Debra was flustered. She had taken over a business with the intent of growing it but had come to the realization that increasing sales might be easier said than done.
She recognized that because of the added overhead expenses of her operations, sales would have to grow 50 per cent from current revenue to ensure the business was profitable.
Increasing sales isn’t hard – most businesses probably grow organically from referrals at a few percentage points every year. This is fine if your referrals are greater than your loss of customers due to attrition.
However, if you want to grow your sales in the double digits, as Debra does, there are some basic steps you need to implement.
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Have a plan
It’s amazing how many companies don’t have a basic sales plan. Sales plans typically have three parts.
Goals: Clarity about what we’re trying to achieve. What does winning in sales mean? What’s the target we’re trying to hit? Are we focused on selling a specific product or service, or everything in general?
Strategy: How are we going to win? This includes the overarching framework of where we’re going to focus over the upcoming period to achieve our goals. This might include focusing on the strengths we have over our competition, specific markets we’re going to target, or a technique we’re going to employ.
Tactics: This is the nitty gritty about how we’re going to implement the strategy. We want to break down the steps necessary for succeeding and put them into time frames, as well as attach responsibilities to them.
Most companies forget to keep people accountable for achieving goals, meeting timelines and getting stuff done.
It’s great to have a sales plan but if that plan isn’t implemented in a timely fashion, sales will flounder. We want to have specific targets for our sales teams as a whole but also for specific sales people.
We should be looking at keeping people accountable for setting a number of meetings, phone calls, new and existing customer contacts.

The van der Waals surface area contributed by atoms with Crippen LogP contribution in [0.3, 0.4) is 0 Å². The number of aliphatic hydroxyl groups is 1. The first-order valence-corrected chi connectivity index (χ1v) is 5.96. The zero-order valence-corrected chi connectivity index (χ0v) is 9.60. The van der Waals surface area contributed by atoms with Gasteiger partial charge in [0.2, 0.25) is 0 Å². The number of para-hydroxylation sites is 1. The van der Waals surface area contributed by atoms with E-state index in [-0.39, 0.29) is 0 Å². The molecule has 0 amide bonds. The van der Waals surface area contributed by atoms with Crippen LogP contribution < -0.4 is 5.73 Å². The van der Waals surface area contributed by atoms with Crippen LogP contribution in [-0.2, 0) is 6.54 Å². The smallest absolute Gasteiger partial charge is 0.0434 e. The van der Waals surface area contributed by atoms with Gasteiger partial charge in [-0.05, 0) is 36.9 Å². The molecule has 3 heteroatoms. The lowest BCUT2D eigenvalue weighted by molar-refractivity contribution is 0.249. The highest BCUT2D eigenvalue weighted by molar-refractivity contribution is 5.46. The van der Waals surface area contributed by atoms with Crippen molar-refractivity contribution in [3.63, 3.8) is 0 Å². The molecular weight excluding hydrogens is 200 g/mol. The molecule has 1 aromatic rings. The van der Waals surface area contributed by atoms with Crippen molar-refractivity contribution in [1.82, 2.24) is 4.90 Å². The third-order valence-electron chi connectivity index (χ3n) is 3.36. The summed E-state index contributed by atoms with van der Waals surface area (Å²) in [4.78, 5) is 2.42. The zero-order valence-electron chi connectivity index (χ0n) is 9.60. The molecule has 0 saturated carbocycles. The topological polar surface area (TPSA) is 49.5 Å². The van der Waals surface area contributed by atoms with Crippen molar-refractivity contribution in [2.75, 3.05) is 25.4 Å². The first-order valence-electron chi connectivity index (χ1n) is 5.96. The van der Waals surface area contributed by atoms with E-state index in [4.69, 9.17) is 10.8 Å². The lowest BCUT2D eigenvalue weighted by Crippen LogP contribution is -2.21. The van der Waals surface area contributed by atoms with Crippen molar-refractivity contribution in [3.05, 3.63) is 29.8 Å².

Change it up
So often we see companies that run the same campaign month after month, year after year. While this might work for some companies, chances are it won’t work for you. Not only will your customers get bored with your sales campaigns, so will you.
In order to succeed, we need to be creative with our sales. We need to pick different products or services to focus on at different times of the year. If you only have a couple products, you might want to focus on different markets or demographics, different customer needs or a variety of campaigns.
To be successful in sales, we want our teams to have incentives to succeed with a variety of spiffs, contests or opportunities. Changing it up gives new energy to our sales force. As they say, variety is the spice of life.
Unfortunately, many businesses will implement one of the three suggestions and hope that they’re going to grow their sales substantially. The reality is that unless the three components are used synergistically, sales growth rarely happens.
Debra will grow her sales because she’s implementing a plan, holding her team accountable and changing it up. How about you?
Dave Fuller, MBA, is an award-winning business coach and a partner in the firm Pivotleader Inc.
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